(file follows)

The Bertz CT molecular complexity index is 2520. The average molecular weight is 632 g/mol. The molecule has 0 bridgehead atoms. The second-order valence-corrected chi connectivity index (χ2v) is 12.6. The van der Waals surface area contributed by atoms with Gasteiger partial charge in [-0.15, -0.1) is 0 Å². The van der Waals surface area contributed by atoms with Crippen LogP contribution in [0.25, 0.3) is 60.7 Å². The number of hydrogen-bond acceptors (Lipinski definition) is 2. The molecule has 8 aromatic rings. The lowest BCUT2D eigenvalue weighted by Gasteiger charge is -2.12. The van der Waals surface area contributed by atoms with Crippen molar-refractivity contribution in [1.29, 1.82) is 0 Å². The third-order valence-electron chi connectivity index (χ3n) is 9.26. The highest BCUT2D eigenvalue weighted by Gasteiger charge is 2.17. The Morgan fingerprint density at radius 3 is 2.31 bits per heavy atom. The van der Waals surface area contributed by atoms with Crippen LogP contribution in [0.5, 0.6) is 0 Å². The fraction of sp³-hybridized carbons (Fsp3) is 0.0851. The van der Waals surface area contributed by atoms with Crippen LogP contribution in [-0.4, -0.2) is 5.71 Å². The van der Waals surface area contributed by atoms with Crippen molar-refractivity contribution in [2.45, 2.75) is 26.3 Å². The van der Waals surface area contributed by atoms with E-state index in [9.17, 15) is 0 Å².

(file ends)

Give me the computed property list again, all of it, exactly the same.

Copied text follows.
The Bertz CT molecular complexity index is 2520. The average molecular weight is 632 g/mol. The molecule has 0 bridgehead atoms. The second-order valence-corrected chi connectivity index (χ2v) is 12.6. The van der Waals surface area contributed by atoms with Gasteiger partial charge in [-0.15, -0.1) is 0 Å². The van der Waals surface area contributed by atoms with Crippen LogP contribution in [0.25, 0.3) is 60.7 Å². The number of hydrogen-bond acceptors (Lipinski definition) is 2. The molecule has 8 aromatic rings. The lowest BCUT2D eigenvalue weighted by Gasteiger charge is -2.12. The van der Waals surface area contributed by atoms with Crippen molar-refractivity contribution in [1.29, 1.82) is 0 Å². The third-order valence-electron chi connectivity index (χ3n) is 9.26. The highest BCUT2D eigenvalue weighted by Gasteiger charge is 2.17. The Morgan fingerprint density at radius 3 is 2.31 bits per heavy atom. The van der Waals surface area contributed by atoms with Crippen LogP contribution in [0.5, 0.6) is 0 Å². The fraction of sp³-hybridized carbons (Fsp3) is 0.0851. The van der Waals surface area contributed by atoms with Crippen LogP contribution in [-0.4, -0.2) is 5.71 Å². The van der Waals surface area contributed by atoms with Crippen molar-refractivity contribution in [2.45, 2.75) is 26.3 Å². The van der Waals surface area contributed by atoms with E-state index in [9.17, 15) is 0 Å².